Scottish History and Archaeology


Adrienne BreinganBy Adrienne Breingan, Assistant Curator of Scottish History

As Scotland counts down to the arrival of the Commonwealth Games in July the staff at National Museums Scotland have been thinking about how we can document this significant event. Within the National Collection there are already a variety of objects from the Commonwealth Games over the years. These objects have been collected to reflect the contribution of Scotland to the games and represent the 1970 and 1986 games held in Edinburgh as well as the experiences of Scottish athletes.

Commemorative baton of the 1986 Commonwealth Games

Commemorative baton of the 1986 Commonwealth Games used in the Queen’s Baton Relay. Sprinter Allan Wells carried the baton on its last leg of the journey in 1986 and was also the first person to carry the 2014 baton for the Glasgow games.

In the collection we have posters, leaflets and booklets from the games hosted by Scotland as well as batons, medals, commemorative coins and some uniforms worn by the athletes. In 2014 we would like to focus on two areas of collecting. The first is to collect objects that demonstrate the impact of the games throughout Scotland and the second is to document the experiences of a variety of people.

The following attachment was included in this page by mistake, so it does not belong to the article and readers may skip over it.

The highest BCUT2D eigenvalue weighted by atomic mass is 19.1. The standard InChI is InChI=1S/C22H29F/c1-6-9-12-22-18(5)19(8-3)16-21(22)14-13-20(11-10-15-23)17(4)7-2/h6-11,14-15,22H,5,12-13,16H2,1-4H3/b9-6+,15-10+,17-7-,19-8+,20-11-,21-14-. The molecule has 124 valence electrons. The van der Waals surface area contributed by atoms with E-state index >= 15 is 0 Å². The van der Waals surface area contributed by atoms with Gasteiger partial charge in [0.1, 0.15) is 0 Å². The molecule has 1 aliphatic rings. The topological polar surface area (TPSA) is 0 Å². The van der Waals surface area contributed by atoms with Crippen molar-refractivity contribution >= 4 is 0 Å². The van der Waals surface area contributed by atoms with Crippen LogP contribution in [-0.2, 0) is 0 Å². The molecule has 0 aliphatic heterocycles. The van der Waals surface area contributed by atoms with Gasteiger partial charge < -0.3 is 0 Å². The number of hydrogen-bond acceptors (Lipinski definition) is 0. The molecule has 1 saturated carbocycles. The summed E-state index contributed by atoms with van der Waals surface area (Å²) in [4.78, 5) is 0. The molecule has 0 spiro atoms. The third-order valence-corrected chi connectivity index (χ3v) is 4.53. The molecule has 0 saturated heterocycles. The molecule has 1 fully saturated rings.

Official poster for the IXth Commonwealth Games

Official poster of the IXth Commonwealth Games in 1970 designed by James Hope. The poster depicts the Edinburgh games logo which incorporates a thistle and a saltire. 1970 was first time the Commonwealth Games logo was modified to include symbols representing the host nation.

Gold medal won by cyclist Sir Chris Hoy at the 2006 Commonwealth Games in Melbourne

Gold medal won by cyclist Sir Chris Hoy at the 2006 Commonwealth Games in Melbourne. The Scottish team won 29 medals in total in 2006 and 11 of which were gold medals in cycling, shooting, swimming, lawn bowls and boxing.

In order to do this we would like to ask for help from anyone who is involved with the Commonwealth Games this year. If you are an athlete, an official, a volunteer or a spectator we would like to hear about your experiences. One way of doing this would be to keep a ‘Games Diary’. This could be written or take the form of a blog post or a video diary which the museum would then archive. If you would like to take the opportunity to have your memories preserved within the national collections you can find out more about this by reading our fact sheet.